Gerson Da Cunha is as multi-faceted
as they come. He started his advertising career
with J Walter Thomson before moving to Lintas.
He has been in theatre, advertising, films, and
numerous plays, in which he has played both Siddhartha
and Othello. 1980 saw him taking up an assignment
with the United Nations. He has acted in
selected films like Pradip Kishen's Electric
Moon and Ismail Merchant's Cotton
Mary and more recently, Alyque Padamsee's
Begum Sumroo. Then there have been voice-overs
for documentaries, ads, and a recent CD with Vanraj
Bhatia. Today, he devotes most of his time to
the city and its causes, playing a role in organisations
like CRY, Bombay First, AGNI,
and Oval Cooperage Residents Association.
On a rainy afternoon, in his apartment overlooking
the Oval, we catch up with Gerson Da Cunha--actor,
adman, and activist.
On beginnings as a scribe:I
started as a journalist with PTI - Rueters. I worked
for five years at their office in Flora Fountain.
Advertising was an accident. I was sitting with
a friend who was then with J Walter Thomson. Somebody
from the creative side of J Walter Thomson was passing
by. He asked me whether I was writer. I replied
"No, I am a journalist." He was looking out for
copywriters for the agency and asked me whether
I would be interested in giving a copy test. By
that time I was completely disillusioned with journalism
and gave it try. Got selected and joined J Walter
Thomson as a copywriter. From J Walter Thomson,
shifted to Lintas and stayed there for the rest
of my career in advertising.
On journalism: I found advertising
much more honest than journalism. In advertising,
the advertiser knows his job. He uses a certain
amount of creativity with the intention to sell
a product and makes no bones about it. Journalism
also can be creative but makes a lot of claims about
itself. It presents itself for what it is definitely
not. After five years in the field I knew the inside
story and was glad to get out.
On advertising: Advertising
has the advantage that what ever you do is subject
to the approval of the market. If you do well,
you know; if you do not, you cannot escape from
it. The market remains the final adjudicator of
On films:I am not comfortable
with film. Frankly, it is not something that I
notice. For me it does not offer the excitement
that performing in front of a live audience does.
Plus unlike theatre, the actors are only one of
the factors that the director has to deal with
and you have to act according to his vision of
the movie. Also, I find acting in film more difficult.
You do not get to play out your role at a go.
Your scenes are shot over time and you have to
get into the same character at every stage.
On the business scene then and now:
It was considered a low thing - to be in advertising.
You had to be an engineer or a doctor or something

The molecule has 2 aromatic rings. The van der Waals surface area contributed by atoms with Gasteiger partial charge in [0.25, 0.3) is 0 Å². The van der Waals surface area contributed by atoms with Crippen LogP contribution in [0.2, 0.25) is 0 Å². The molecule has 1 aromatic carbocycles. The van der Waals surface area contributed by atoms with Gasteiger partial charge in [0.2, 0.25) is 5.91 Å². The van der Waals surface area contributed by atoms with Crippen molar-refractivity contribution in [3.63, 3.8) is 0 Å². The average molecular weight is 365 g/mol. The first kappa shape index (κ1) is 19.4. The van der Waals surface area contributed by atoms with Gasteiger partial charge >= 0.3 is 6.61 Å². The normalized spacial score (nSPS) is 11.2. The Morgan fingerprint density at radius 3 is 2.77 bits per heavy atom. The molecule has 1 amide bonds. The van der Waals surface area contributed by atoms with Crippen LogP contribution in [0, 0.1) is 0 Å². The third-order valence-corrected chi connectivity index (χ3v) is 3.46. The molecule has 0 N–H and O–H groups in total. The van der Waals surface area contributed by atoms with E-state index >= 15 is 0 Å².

like that. People would not take you seriously.
"You make this!" or "You spent half the day deciding
whether 'Surf cleans whitest' or 'Surf cleans
cleanest'! " Today, here is this extraordinary
emphasis on brand building. The product does
not seem to be important. You could make the whole
ad and then add any product at the end, be it
a scooter, a soap or steel.
On UN work: That was interesting.
My work for UNESCO had to do with 'Programme Communication'.
It involved using the techniques of advertising
and marketing to achieve social and humanitarian
On "a physically magnificent city by the
sea becoming a decaying slum-ridden megapolis
shambling towards destruction." Yes, I
did say that [about Mumbai] somewhere. Yes, I
am disappointed. Maybe not with the city or its
people, but definitely with its governance. The
city is becoming more intolerant, there is a suppression
of democracy, it's almost a provincial backwater.
You have theatres being broken because somebody
does not agree with the film. And the most dangerous
result of all this is that the city is seeing
an exodus of the wrong kind. Some of the best
talents -- qualified people who can matter to
the development of the city, people in the age
group of 18 to 30 -- are leaving the city. The
city should have a million flowers blooming. Instead
it kind of resembles the purges in China when
the entire intellectual class was completely wiped
out. The effects of it are seen even today in
On the outlook: The only positive
factor is that we are now seeing some action by
the citizens of Bombay. There are various initiatives
taken by the citzens themselves, be it NGOs or
local welfare groups. The idea must be to coordinate
with the government departments whenever possible,
to let your voice be heard. There is a mobilisation
of like-minded people. You should remember that
it was one vote that brought down a government.
It is such mobilisation by groups like AGNI
- Action for good Governance through Networking
in India that gives me hope.
Interview: Tushar Uchil
Photographs: Vinayak Prabhu
Keep checking our website for more conversation
with Gerson Da Cunha. . . .